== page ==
When I could still write (as in penmanship,) I loved doing the letter L. Whether it was just writing in cursive or doing calligraphy, I loved the flow of that letter. I really must go through some old papers and find some samples of my writing. It tended toward the flowery, but I loved forming beautiful script. Now all my writing is done on the computer – I can barely sign my mother’s checks anymore.
I think that’s what I am now. That word appears in Scripture, in stories about animals, and in old novels. Kids use it to describe something that’s not up to par, “That’s so lame!” When I look in my thesaurus, I see that its synonyms are: feeble, maimed, disabled, crippled, deformed, hobbling, unconvincing, weak, poor, inadequate, halt, defective, and limping. I take mild offense at some, but I fit right in with others. I also wish I could be a part of the group that comprises the antonyms: vigorous, convincing, plausible, athletic, robust, agile, and sound. Although I’ve never heard anyone describe me as such, I think lame could be a good definition.
There’s another description of the now me. It was close to the lame entry, and I like the sound of it better. Different meanings, of course, but it still exemplifies how I behave at time (most times) and I wish, again that I fit into the antonyms: forceful, strong, and vigorous.
Some of the magazines I still get (magazine fund raisers will keep me subscribed for years!) often include photos of luxuriant homes and lifestyles. I never lived in that world, but it’s fun to dream and imagine myself as Lady of the Manor. If I lived in the Golden Age in America, I’d probably have been a governess to wealthy families, though. They were a step up from the staff, and had better accommodations. I’d be responsible for the education and care of the children, but not a nanny. So, I’d be living in a well-appointed home in New York City, where I’d have a small suite of my own. In my sitting room, there would be a section for receiving visitors with a small settee and two wing chairs. Wine stands would be situated near the chairs and a coffee table would sit by the sofa. A Queen Anne secretary would be against one wall, with tall bookshelves on either side. I’d have a bright bedroom with fine furniture. Since, I wouldn’t be ‘the help,’ I’d have my own bathroom. No servants would be assigned to me, but I’d love taking care of my own little space. Of course, we’d summer in Newport, and I’d have a charming area, and less work. How’s that for an imagination?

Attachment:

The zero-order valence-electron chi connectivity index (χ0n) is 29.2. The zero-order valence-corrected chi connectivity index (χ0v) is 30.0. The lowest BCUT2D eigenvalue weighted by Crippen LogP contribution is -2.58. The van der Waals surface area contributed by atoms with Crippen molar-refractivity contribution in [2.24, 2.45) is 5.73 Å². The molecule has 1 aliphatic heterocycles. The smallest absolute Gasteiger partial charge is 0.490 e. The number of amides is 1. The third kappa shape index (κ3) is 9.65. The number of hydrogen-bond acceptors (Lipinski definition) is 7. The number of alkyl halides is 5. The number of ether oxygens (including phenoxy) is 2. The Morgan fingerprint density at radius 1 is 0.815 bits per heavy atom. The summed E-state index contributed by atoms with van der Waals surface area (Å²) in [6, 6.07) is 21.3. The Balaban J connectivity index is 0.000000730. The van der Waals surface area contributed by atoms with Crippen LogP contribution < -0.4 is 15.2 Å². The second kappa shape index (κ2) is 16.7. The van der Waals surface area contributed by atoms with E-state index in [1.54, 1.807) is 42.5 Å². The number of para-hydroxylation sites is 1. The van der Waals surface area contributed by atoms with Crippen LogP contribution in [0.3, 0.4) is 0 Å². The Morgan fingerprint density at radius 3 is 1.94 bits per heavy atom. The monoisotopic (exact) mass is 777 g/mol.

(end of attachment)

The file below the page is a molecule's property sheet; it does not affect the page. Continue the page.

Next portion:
As I mentioned earlier, I no longer wear much jewelry, but I always had an affinity for lockets. My aunt bequeathed one to me that’s solid gold, and in the shape of a four-leaf clover. It opens to have photos inserted, but I never did that. My mother had a small antique one, but I think it went the way of much of her belongings in the great storage disaster of 2001. I’m thinking of giving my daughter the one I own so she can put in pix of the little guys. The problem is that these quaint pieces don’t seem to be in vogue now. As with many trends, though, they may return, so I won’t sell mine.
There are quite a few L words upon which I could expound; however, time and space are short. So I’ll save them for the future.